But Fain wonders whether these two stories are not in competition but are rather intimately linked to one another, whether our culture is becoming nostalgic about individuals with Down syndrome precisely because fewer of them exist around us.

And a dance party with her best friend

I’m not sure her hypothesis is right (and neither is she, by the way). Due to increased maternal age, which increases the incidence of Down syndrome, the birth rate for children with Down syndrome has remained steady even as the number of abortions has increased in recent years. In other words, though there are more terminations, there are not (yet) far fewer births of children with Down syndrome.

I’m hopeful that the positive stories about Down syndrome pose a challenge to the abortion rate rather than an indication that we are marching down a slow but steady and inevitable path to the extinction of babies with Down syndrome. Still, I think Fain’s question is worth considering, and I would love tok now what you think. Why, at a time when more and more fetuses with Down syndrome are aborted, are we celebrating the lives of the children and adults growing up in our midst?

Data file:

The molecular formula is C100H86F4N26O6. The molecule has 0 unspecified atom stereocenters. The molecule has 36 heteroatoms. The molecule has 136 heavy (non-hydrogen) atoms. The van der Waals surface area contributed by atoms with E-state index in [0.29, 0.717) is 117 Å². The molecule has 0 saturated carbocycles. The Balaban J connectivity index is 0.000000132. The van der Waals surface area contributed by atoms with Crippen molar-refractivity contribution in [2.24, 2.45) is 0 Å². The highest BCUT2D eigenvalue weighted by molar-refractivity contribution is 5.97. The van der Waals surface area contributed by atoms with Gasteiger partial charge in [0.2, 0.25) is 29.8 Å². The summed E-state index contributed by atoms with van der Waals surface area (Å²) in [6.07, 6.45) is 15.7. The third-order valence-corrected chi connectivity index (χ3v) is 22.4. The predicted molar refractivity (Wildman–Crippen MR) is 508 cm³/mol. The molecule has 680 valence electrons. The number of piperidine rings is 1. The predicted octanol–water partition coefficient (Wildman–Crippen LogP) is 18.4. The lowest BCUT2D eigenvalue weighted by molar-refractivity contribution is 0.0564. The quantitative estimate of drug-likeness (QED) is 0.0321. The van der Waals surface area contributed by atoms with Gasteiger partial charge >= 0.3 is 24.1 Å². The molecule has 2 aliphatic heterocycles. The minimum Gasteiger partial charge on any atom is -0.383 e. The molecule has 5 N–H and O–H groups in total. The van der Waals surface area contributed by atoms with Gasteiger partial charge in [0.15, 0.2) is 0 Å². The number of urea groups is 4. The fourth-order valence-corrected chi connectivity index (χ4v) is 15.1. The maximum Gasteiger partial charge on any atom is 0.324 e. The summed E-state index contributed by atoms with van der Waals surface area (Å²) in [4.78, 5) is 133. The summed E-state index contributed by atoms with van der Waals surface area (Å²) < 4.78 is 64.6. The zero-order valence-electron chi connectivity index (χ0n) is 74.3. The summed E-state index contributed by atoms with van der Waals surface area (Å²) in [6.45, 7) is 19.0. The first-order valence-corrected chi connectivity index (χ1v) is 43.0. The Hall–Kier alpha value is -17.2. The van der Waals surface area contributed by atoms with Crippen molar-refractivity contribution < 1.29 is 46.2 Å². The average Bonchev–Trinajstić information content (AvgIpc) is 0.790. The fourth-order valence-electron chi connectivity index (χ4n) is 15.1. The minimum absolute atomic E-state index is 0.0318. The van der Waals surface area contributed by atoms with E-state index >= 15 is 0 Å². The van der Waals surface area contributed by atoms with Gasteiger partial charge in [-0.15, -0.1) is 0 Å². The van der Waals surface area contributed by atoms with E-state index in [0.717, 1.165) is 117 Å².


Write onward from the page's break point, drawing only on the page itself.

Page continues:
About Amy Julia Becker

Amy Julia Becker writes and speaks about family, faith, disability, and culture. A graduate of Princeton University and Princeton Theological Seminary, she is the author of Penelope Ayers: A Memoir, A Good and Perfect Gift (Bethany House), and Why I Am Both Spiritual and Religious (Patheos Press).